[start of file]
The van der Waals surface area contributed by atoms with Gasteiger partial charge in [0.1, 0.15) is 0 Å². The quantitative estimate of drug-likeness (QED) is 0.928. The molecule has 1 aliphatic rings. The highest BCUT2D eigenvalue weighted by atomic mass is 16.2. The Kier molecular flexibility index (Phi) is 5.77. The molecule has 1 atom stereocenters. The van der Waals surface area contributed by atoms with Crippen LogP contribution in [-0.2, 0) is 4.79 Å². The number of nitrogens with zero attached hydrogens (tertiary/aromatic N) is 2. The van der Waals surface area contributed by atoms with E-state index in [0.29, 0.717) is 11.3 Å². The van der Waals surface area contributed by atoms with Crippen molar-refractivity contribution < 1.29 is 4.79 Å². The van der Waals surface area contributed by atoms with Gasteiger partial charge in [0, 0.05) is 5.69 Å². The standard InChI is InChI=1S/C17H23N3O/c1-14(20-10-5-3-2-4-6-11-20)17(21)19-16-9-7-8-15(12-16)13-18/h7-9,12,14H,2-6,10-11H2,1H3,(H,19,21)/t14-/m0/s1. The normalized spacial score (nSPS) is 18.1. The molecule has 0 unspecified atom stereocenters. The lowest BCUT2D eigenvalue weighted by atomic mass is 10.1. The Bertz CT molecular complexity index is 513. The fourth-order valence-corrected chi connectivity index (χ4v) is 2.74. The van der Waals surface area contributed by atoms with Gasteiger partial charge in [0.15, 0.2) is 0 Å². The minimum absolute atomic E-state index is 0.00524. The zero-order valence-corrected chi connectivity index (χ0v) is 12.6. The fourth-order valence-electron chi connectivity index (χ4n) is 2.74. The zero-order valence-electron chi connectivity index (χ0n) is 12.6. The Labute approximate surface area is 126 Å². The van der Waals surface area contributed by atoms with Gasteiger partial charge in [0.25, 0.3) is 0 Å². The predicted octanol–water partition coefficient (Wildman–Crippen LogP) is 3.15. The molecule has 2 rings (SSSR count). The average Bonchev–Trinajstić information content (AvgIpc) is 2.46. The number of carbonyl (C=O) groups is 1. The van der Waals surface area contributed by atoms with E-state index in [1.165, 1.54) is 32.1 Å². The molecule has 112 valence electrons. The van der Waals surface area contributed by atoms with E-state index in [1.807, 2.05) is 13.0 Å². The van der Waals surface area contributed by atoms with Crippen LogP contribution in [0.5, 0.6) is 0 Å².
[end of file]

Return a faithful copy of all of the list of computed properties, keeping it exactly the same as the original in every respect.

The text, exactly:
The van der Waals surface area contributed by atoms with Gasteiger partial charge in [0.1, 0.15) is 0 Å². The quantitative estimate of drug-likeness (QED) is 0.928. The molecule has 1 aliphatic rings. The highest BCUT2D eigenvalue weighted by atomic mass is 16.2. The Kier molecular flexibility index (Phi) is 5.77. The molecule has 1 atom stereocenters. The van der Waals surface area contributed by atoms with Crippen LogP contribution in [-0.2, 0) is 4.79 Å². The number of nitrogens with zero attached hydrogens (tertiary/aromatic N) is 2. The van der Waals surface area contributed by atoms with E-state index in [0.29, 0.717) is 11.3 Å². The van der Waals surface area contributed by atoms with Crippen molar-refractivity contribution < 1.29 is 4.79 Å². The van der Waals surface area contributed by atoms with Gasteiger partial charge in [0, 0.05) is 5.69 Å². The standard InChI is InChI=1S/C17H23N3O/c1-14(20-10-5-3-2-4-6-11-20)17(21)19-16-9-7-8-15(12-16)13-18/h7-9,12,14H,2-6,10-11H2,1H3,(H,19,21)/t14-/m0/s1. The normalized spacial score (nSPS) is 18.1. The molecule has 0 unspecified atom stereocenters. The lowest BCUT2D eigenvalue weighted by atomic mass is 10.1. The Bertz CT molecular complexity index is 513. The fourth-order valence-corrected chi connectivity index (χ4v) is 2.74. The van der Waals surface area contributed by atoms with Gasteiger partial charge in [0.15, 0.2) is 0 Å². The minimum absolute atomic E-state index is 0.00524. The zero-order valence-corrected chi connectivity index (χ0v) is 12.6. The fourth-order valence-electron chi connectivity index (χ4n) is 2.74. The zero-order valence-electron chi connectivity index (χ0n) is 12.6. The Labute approximate surface area is 126 Å². The van der Waals surface area contributed by atoms with Gasteiger partial charge in [0.25, 0.3) is 0 Å². The predicted octanol–water partition coefficient (Wildman–Crippen LogP) is 3.15. The molecule has 2 rings (SSSR count). The average Bonchev–Trinajstić information content (AvgIpc) is 2.46. The number of carbonyl (C=O) groups is 1. The van der Waals surface area contributed by atoms with E-state index in [1.165, 1.54) is 32.1 Å². The molecule has 112 valence electrons. The van der Waals surface area contributed by atoms with E-state index in [1.807, 2.05) is 13.0 Å². The van der Waals surface area contributed by atoms with Crippen LogP contribution in [0.5, 0.6) is 0 Å².